Thirty years ago I was a biology professor at City College of New York with outside interests in mythology, religion, music, and gardening. Over the years of teaching and laboratory work, I began to focus on the role that water played in all of my interests. The more I contemplated, the more I realized that everything is water. Our very being, and the environment we inhabit, is infiltrated by the power of a simple molecule. From that realization I developed a course titled Water, Water Everywhere, first taught as a Freshman Seminar at Manhattanville College, and then as an Honors Seminar at Hofstra University. This website is my attempt to share the omnipresent nature of water with you.
ZIGGY © ZIGGY AND FRIENDS, INC. Reprinted with permission of ANDREWS MCMEEL SYNDICATION. All rights reserved.
Water, to those of us living on Long Island, can seem like a vast resource. The famous Apollo 8 photograph of the “big blue marble” did a great deal to reinforce that feeling, showing us what we all knew from staring at maps and globes but which packed a greater emotional punch when seen from space — the surface of our planet is covered with water. Yet as our dolphin friend above complains, we call our planet “earth” after the firm parts. Evolution tells us that life originated in a watery environment, yet in our popular imagination, we speak of “Mother Earth.”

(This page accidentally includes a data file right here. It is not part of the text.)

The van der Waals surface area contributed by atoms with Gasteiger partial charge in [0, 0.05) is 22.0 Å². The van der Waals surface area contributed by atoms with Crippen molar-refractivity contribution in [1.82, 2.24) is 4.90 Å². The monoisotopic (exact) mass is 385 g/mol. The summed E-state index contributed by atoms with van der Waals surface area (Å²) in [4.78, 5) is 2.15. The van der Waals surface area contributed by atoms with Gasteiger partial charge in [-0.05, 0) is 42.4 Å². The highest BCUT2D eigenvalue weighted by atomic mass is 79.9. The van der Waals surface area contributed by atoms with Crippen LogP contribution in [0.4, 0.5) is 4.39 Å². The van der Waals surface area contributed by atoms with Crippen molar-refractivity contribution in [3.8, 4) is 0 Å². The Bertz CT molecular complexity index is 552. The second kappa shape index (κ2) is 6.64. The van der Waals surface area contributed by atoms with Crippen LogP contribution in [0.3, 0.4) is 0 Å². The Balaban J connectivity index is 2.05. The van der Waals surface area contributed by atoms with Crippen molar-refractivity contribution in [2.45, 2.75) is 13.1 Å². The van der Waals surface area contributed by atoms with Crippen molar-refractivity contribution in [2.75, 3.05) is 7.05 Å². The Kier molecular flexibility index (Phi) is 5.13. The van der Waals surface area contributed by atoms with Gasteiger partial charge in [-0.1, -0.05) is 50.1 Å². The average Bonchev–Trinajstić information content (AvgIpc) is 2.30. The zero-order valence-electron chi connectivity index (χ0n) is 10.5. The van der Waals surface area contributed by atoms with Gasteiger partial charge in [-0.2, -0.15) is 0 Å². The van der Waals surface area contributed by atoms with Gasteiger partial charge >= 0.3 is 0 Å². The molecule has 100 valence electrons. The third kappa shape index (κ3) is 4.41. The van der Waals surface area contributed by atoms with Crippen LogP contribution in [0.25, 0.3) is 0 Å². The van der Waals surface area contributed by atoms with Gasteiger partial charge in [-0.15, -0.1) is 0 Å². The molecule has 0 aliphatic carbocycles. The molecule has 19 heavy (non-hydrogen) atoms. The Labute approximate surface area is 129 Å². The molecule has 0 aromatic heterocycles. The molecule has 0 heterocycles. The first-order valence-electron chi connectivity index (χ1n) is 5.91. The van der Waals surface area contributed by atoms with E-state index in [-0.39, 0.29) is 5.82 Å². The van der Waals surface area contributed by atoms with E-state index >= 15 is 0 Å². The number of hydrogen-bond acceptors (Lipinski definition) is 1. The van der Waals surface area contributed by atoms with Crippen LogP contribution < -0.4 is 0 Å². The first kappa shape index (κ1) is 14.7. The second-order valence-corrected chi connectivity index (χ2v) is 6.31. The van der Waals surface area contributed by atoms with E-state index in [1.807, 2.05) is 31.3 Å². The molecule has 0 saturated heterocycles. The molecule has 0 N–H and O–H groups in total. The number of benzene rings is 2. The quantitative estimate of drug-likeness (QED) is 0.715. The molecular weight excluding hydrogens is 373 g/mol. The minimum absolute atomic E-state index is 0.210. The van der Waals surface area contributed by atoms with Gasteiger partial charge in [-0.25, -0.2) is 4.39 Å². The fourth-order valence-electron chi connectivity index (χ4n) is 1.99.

Looking beneath the surface reveals a more sobering story. There is a good deal of water on the surface of our planet, and more locked in aquifers underneath the surface, but the prominence of water to our eye belies the fact that water on Earth is finite and precious. Water makes up only 0.02% of the mass of our planet, and fresh water — water that land animals and plants can use to run their biological systems — makes up only a tiny fraction of that amount. When we consider water in lakes and rivers — the water easiest for humans to tame — it makes up a minuscule fraction of the fraction.
“Tangled Up In Blue” is a blog designed to help us explore the implications of water — it’s physical, chemical, and biological entanglement with our lives, and it’s cultural, economic, and political prominence as well. The paradox is that, while water may in fact be a minor component of our planet, its presence permeates us, and all life on Earth. When you look closely, you’ll see that everything is water.
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